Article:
Five years down the line, I actually sat down and thought about this failure and the impact it has had on my life. And here's what I know - my life is better for it. That time of preparation was truthfully not a happy time of my life. It was a slow and frustrating time. Although I thought I loved what I was doing, I was beginning to hate it. It was beginning to drain my energy, motivation and will to keep going. It was turning into a mundane chore that I didn't enjoy. And had I passed that exam, my whole life "dedicated" to this field would have turned into a mundane, boring, monotonous existence which I would have come to resent. And had I kept at it with the stubbornness to somehow succeed, I'd have had to let go of many happy things in my life including...Shane. There's no way in hell I would have either moved away from my project to be with him or let him leave his dream job to be with me. I would have been stubbornly unhappy. And that's a horrible way to live.
Thankfully, after failing, I didn't let my stubbornness get the better of me and go back to my preparation. Thankfully, I let it go instead of wasting another year of my life trying to pass the exam. Imagine if I did get through the second time around! It would have ruined my life. And one thing that helped me decide to let it go was the knowledge deep down that I had nothing more to offer. I was sure in my heart that I had given it my 100% and that if I still failed, it was just not meant to be.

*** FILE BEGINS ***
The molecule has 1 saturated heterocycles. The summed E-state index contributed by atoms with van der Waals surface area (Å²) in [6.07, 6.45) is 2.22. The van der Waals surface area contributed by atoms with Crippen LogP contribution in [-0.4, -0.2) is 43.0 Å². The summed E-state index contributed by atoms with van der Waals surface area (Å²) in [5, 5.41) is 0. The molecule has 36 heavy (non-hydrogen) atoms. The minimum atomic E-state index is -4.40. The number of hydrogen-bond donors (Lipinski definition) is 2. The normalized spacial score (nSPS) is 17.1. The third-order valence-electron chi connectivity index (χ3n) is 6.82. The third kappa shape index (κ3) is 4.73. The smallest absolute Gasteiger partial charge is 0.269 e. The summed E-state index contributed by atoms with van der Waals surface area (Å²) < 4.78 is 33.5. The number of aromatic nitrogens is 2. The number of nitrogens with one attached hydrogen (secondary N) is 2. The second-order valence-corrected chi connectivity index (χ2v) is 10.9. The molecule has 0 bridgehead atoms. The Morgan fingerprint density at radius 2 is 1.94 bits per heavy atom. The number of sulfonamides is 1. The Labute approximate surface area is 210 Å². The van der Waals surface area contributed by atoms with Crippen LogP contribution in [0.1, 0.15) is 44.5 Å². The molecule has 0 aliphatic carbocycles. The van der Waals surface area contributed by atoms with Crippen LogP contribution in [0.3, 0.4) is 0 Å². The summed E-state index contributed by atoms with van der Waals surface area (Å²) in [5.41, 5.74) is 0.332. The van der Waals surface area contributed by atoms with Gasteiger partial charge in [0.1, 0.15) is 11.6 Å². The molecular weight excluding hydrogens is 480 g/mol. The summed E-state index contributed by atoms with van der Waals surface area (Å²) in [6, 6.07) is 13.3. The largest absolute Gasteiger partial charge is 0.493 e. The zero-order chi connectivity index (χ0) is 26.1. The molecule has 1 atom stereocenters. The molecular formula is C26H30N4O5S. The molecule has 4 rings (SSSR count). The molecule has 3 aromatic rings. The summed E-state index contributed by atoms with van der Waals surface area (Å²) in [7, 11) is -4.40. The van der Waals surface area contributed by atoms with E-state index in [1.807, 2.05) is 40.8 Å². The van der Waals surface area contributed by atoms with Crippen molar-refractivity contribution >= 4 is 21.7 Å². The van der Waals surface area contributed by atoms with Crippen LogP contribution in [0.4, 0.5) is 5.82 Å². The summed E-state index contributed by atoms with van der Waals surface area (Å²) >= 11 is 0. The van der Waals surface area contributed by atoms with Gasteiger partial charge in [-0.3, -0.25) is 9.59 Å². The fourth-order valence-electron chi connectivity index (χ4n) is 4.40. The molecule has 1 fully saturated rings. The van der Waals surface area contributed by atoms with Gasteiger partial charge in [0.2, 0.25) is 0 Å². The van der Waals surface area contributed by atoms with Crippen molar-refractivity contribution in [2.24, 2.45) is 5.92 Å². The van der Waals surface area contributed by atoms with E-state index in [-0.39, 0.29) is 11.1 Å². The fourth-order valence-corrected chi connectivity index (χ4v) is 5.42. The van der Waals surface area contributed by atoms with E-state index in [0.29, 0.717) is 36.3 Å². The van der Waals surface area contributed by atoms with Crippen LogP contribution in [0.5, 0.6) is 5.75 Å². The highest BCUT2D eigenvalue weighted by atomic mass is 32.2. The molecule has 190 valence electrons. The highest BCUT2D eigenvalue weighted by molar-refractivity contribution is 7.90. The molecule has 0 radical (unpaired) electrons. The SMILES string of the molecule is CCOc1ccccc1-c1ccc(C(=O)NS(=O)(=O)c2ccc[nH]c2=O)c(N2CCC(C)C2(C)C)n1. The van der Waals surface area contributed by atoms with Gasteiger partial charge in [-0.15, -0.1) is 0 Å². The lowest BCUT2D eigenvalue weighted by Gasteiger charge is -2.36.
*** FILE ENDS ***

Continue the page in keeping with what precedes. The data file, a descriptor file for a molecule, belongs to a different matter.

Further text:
And that lesson has been very valuable to me. Now, with every project I start, I give my 100%. I show up every day, I work hard on it, and I trust my gut feeling. If working hard on something makes me feel too stressed or demotivated, if it makes me want to just take a break and stop, I listen to those feelings and accept my failure because doing something that doesn't feel right in my heart only makes me miserable. And finally, after doing everything I possibly could to succeed, if I still fail, I've learned to accept that it was just not for me and that's perfectly okay.
And like Aphrodite mentioned in the comments the other day when I shared that I'll write short stories again when I genuinely feel like it,
The compulsion to do anything solely for your happiness is truly the best compulsion ever. So, pay attention to your feelings and enjoy the little takeaways from your failures. Sometimes, some things are not meant to be. And the best way to find out is by actually giving them your 100% for a considerable length of time and backing away with grace when you realise that your hard work isn't paying off. And maybe, like me, 5 years down the line, you'll see how much better your life turned out to be as a result of not being stubborn about something that wasn't working or making you happy in the first place.
I feel that life is too short to force things and to be unhappy in what you do.
So on that note, have a great day! I'll see you tomorrow :)